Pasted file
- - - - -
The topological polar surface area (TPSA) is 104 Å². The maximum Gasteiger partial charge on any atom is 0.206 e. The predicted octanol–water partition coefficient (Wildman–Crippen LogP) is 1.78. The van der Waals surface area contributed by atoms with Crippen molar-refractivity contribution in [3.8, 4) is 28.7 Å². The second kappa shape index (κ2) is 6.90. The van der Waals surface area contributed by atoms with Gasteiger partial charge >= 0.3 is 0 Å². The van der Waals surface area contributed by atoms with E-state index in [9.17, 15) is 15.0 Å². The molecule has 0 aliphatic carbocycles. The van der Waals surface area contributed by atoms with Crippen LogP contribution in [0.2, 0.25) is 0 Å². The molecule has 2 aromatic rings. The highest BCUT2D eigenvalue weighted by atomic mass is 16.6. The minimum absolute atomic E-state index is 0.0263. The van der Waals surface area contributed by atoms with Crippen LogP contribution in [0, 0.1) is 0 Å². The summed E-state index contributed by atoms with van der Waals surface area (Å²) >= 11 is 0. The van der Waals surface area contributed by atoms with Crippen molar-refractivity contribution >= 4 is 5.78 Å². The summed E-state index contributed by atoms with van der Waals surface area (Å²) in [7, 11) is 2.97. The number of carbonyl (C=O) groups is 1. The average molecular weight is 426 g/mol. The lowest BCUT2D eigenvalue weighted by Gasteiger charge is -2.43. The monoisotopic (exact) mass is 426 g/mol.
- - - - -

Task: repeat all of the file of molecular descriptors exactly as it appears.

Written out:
The topological polar surface area (TPSA) is 104 Å². The maximum Gasteiger partial charge on any atom is 0.206 e. The predicted octanol–water partition coefficient (Wildman–Crippen LogP) is 1.78. The van der Waals surface area contributed by atoms with Crippen molar-refractivity contribution in [3.8, 4) is 28.7 Å². The second kappa shape index (κ2) is 6.90. The van der Waals surface area contributed by atoms with Gasteiger partial charge >= 0.3 is 0 Å². The van der Waals surface area contributed by atoms with E-state index in [9.17, 15) is 15.0 Å². The molecule has 0 aliphatic carbocycles. The van der Waals surface area contributed by atoms with Crippen LogP contribution in [0.2, 0.25) is 0 Å². The molecule has 2 aromatic rings. The highest BCUT2D eigenvalue weighted by atomic mass is 16.6. The minimum absolute atomic E-state index is 0.0263. The van der Waals surface area contributed by atoms with Crippen LogP contribution in [0, 0.1) is 0 Å². The summed E-state index contributed by atoms with van der Waals surface area (Å²) >= 11 is 0. The van der Waals surface area contributed by atoms with Crippen molar-refractivity contribution >= 4 is 5.78 Å². The summed E-state index contributed by atoms with van der Waals surface area (Å²) in [7, 11) is 2.97. The number of carbonyl (C=O) groups is 1. The average molecular weight is 426 g/mol. The lowest BCUT2D eigenvalue weighted by Gasteiger charge is -2.43. The monoisotopic (exact) mass is 426 g/mol.